Like I said, Tokyo has a stack of little Shrines all over the place, and they're not far out of the way. In fact, they're usually right in between massive buildings. Look at this:

This is just a portrait I snapped of an old dude I saw sitting on a bench in the street:


Next up - Tokyo Skytree. This thing is STUPID high. 634M. It's a broadcasting tower and a restaurant, and I'm really close to it actually. I can see it from my window. This is a shot I took of it from the bottom: 


Now, see that building on the left there? This is a shot from the 31st floor of THAT building: 

DSC_4704 Pano.jpg

And here's from the viewing deck 350M up Skytree:

On my way home from Skytree, I popped in to Asakusa quick. This place is amazing. It's most well known for the Sensoji Temple. This is the temple with the path leading to it:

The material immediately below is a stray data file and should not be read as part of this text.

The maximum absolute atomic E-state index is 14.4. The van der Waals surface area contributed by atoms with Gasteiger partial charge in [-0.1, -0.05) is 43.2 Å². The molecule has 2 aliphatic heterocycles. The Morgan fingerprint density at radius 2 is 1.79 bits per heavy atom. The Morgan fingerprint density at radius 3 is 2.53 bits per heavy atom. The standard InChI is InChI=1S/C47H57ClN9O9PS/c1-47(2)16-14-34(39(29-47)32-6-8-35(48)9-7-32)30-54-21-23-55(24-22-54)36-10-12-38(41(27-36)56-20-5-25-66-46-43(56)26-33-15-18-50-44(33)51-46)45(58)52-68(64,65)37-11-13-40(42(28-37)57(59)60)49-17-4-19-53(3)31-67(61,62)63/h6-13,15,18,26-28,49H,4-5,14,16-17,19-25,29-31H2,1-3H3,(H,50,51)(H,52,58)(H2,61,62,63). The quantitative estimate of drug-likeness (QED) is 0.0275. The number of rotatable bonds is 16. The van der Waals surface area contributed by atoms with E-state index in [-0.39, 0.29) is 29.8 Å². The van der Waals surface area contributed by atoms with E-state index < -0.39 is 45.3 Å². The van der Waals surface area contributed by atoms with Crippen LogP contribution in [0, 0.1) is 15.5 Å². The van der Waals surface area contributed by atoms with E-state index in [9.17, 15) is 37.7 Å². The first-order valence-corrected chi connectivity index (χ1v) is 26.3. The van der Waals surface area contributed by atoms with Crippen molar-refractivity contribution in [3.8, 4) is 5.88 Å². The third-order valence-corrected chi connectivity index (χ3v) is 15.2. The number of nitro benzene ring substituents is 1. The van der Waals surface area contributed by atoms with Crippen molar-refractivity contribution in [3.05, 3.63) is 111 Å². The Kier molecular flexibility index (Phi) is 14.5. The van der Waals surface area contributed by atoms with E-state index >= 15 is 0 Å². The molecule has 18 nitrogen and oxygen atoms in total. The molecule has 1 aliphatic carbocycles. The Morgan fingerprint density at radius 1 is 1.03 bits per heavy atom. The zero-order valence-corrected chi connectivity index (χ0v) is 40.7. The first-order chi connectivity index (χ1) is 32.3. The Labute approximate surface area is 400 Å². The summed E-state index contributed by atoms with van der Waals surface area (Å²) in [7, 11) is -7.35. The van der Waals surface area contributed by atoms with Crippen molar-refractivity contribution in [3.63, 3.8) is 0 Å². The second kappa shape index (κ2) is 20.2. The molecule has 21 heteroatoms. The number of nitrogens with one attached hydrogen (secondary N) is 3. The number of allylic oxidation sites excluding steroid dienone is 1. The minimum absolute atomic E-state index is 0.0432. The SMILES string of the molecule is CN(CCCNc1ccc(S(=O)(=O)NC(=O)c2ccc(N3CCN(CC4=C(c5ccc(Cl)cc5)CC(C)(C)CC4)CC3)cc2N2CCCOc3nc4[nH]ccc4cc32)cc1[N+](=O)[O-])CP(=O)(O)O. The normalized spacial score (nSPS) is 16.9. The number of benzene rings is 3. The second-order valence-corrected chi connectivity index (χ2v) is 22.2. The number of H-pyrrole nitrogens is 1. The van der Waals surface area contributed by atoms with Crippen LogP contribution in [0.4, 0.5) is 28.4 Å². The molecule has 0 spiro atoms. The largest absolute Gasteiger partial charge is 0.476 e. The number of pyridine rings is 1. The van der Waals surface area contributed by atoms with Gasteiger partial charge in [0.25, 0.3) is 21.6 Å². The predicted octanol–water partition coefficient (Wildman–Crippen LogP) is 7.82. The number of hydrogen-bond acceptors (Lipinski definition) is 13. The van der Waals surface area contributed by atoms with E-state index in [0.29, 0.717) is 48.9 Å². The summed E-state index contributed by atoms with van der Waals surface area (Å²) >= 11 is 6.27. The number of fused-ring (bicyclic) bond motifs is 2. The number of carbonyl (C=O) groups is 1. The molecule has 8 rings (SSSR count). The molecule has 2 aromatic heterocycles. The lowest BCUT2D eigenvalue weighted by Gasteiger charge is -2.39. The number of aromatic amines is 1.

DSC_4762 Pano.jpg

The temple itself is so beautiful. Here's another shot of the path and part of the temple: 

I took a brief walk through parts of Asakusa as well. Lots of amazing little alleyways and shrines everywhere

Today I hit an area called Ginza. I'm not going to bother showing you the photos because it's boring. Ginza is pretty commonly known as the shopping capital of the world. High-end clothing designers have entire buildings there. No jokes. Bvulgari is busy with a new, entire building there at the moment. Any designer clothing you can think of, it's there. But I don't give a crap about designer clothing, so I wasted my time in Ginza. I had the best Sweet & Sour pork of my life there, though.

Lastly, a couple more portraits I've taken: 

So that's all the happy, fun stuff. If you're just here to look at photos, then this is where you can close the tab. The rest of this post is going to be about a SERIOUS case of me learning stuff about myself and about what this trip has been like from more than just my eye and shutter finger, but also my heart and spirit.